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European Journal of Physical and Rehabilitation Medicine 2013 June;49(3):341-51


language: English

Trunk Recovery Scale: a new tool to measure posture control in patients with severe acquired brain injury. A study of the psychometric properties

Montecchi M. G., Muratori A., Lombardi F., Morrone E., Brianti R.

Intensive Rehabilitation Unit, S. Sebastiano Hospital, Correggio, Reggio Emilia, Italy


Background: Posture control appears deeply impaired in patients with severe Acquired Brain Injury (ABI). One of the main goals of neurorehabilitation specialists is to try to assess this neural function in a standardized manner. However, the tests available to evaluate posture control recovery after brain damage were developed for patients with focal neurological signs. We therefore developed a new test, the Trunk Recovery Scale (TRS).
Aim: To evaluate the inter-rater reliability, internal consistency, external validity, and sensitivity of TRS in patients with ABI.
Design: Validation study
Setting: We examined 59 patients hospitalized after a brain injury in the Intensive and the Extensive Rehabilitation Units of our hospital.
Population: Patients with diagnosis of severe ABI with the capacity to respond to simple verbal orders and with a Level of Cognitive Functioning Scale (LCF scale) ≥ 4.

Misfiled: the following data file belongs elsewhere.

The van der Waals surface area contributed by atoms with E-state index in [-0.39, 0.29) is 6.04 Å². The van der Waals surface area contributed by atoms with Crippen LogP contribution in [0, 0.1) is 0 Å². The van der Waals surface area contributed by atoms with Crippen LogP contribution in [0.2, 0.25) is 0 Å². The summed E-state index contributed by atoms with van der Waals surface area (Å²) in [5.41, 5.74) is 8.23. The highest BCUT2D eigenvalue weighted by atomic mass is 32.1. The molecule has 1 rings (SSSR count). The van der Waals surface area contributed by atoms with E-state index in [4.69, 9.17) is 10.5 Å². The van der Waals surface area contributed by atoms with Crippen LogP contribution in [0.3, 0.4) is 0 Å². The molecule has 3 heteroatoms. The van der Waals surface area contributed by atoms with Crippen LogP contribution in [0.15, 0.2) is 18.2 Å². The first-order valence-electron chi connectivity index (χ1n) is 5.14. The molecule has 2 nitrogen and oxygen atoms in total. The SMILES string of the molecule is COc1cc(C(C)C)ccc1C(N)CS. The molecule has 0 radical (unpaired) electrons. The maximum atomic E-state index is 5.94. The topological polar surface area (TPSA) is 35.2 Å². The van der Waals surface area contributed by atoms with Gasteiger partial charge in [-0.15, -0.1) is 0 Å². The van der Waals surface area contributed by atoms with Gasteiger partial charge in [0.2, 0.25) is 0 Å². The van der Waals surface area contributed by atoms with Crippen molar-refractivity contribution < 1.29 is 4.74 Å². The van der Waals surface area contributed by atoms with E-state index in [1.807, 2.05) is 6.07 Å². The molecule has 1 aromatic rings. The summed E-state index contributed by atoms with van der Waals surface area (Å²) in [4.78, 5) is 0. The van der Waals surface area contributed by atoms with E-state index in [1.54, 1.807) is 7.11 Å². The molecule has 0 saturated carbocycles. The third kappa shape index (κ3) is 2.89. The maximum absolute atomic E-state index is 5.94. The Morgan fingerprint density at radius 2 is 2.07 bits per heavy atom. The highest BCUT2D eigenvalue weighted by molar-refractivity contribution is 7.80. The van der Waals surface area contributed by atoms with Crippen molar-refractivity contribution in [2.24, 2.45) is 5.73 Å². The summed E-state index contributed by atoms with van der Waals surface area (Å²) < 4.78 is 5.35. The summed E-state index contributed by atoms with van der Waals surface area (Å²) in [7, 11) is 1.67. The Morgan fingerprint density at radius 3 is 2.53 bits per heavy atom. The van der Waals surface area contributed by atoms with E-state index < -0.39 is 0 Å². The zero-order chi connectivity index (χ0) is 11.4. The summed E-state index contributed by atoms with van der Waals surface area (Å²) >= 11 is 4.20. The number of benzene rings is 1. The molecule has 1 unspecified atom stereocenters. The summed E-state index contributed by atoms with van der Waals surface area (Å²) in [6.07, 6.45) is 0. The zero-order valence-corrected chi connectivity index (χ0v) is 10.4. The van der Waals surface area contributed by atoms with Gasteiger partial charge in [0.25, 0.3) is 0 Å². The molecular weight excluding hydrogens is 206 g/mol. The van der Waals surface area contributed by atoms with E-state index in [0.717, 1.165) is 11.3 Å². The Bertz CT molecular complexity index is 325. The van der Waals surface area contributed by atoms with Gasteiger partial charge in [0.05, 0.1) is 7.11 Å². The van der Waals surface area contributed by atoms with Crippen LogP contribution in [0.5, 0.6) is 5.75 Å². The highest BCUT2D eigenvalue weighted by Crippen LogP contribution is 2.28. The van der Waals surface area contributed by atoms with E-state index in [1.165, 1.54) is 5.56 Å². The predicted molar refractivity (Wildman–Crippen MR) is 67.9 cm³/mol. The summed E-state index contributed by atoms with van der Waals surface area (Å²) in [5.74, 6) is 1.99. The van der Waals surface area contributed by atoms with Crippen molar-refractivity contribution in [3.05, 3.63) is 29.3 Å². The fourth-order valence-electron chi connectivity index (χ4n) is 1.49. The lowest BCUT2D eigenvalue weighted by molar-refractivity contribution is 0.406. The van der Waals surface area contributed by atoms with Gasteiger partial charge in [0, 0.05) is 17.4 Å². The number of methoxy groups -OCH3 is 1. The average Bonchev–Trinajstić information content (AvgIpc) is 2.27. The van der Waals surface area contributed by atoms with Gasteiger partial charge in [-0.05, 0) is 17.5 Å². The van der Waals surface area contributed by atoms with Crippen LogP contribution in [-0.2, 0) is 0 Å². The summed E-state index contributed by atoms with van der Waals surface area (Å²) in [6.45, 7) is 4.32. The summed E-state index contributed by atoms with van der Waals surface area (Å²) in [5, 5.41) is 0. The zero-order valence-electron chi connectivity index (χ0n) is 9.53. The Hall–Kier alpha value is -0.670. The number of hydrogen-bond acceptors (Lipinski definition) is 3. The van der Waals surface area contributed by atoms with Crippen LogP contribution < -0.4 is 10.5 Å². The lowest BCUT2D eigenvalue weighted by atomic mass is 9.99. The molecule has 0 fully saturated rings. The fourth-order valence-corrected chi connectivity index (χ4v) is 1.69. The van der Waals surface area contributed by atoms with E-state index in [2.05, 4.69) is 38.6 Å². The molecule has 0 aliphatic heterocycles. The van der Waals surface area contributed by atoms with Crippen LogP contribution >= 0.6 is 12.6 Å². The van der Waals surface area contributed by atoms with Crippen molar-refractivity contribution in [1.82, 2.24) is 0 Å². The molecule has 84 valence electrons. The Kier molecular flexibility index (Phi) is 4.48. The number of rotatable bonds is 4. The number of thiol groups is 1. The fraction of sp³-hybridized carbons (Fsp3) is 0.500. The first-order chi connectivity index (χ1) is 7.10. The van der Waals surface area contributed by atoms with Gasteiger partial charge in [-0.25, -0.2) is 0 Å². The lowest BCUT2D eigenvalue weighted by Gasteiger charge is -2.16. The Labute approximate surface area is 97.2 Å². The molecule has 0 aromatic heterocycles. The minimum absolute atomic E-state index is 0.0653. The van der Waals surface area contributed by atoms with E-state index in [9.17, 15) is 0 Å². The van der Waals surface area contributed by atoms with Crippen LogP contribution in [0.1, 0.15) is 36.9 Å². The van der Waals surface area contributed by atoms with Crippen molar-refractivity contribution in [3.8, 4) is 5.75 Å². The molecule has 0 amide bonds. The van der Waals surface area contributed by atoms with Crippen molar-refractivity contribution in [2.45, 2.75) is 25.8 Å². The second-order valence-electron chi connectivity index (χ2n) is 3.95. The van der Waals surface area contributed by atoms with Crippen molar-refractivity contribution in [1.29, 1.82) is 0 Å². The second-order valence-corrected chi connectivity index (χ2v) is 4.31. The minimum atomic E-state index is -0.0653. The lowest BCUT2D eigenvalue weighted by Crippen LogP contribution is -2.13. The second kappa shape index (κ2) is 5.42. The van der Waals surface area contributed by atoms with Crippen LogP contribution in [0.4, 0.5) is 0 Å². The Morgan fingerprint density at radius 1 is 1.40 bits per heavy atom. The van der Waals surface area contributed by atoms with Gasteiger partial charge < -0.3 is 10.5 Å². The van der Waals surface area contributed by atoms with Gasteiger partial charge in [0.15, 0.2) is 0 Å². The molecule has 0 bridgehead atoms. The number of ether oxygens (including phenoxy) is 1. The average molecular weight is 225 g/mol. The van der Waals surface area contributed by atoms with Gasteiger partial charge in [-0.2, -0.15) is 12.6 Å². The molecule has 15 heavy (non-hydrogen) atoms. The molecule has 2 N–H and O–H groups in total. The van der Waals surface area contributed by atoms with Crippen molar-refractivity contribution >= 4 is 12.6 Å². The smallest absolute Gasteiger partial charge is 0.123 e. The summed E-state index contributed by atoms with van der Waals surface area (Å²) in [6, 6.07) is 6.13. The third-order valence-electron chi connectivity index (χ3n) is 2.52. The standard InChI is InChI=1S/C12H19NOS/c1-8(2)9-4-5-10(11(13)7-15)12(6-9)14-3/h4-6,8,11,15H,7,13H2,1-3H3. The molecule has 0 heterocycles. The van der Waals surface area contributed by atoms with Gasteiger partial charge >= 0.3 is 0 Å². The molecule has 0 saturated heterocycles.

Methods: Three raters independently assessed 20 subjects. One of the raters also assessed 39 additional subjects using TRS, Trunk Control Test (TCT), and Functional Independence Measure (FIM), and repeated the evaluation after 30 days.
Results: The Inter-rater reliability was generally high (ICC=0,97 and 0,92 for total score and different subscales). Weighted Kappa values indicated “substantial agreement” except for items 2, 7, and 12. Internal consistency was good: Cronbach’s coefficients were 0.900 and 0.910 for different subscales, and the elimination of one item at a time did not substantially improve the internal consistency. External validity was excellent (Spearman rank correlations =0.943 and 0.849 for TCT and FIM). Sensitivity was good.
Conclusions: Our data confirm that TRS reliably assesses posture control in patients with severe ABI. However, as the sample size of internal consistency and validity was limited, the results may be overestimated. We therefore propose that this study be considered the first in a series of similar studies. This series should include a Rasch Analysis, which would further evaluate the suitability of keeping or removing items with less consistency and would define the mathematical properties of different subscales and the total score.
Clinical Rehabilitation Impact: Our data confirm that TRS detects subtle but potentially meaningful motor changes in patients and can therefore allow clinicians to document treatment effectiveness and define treatment objectives.

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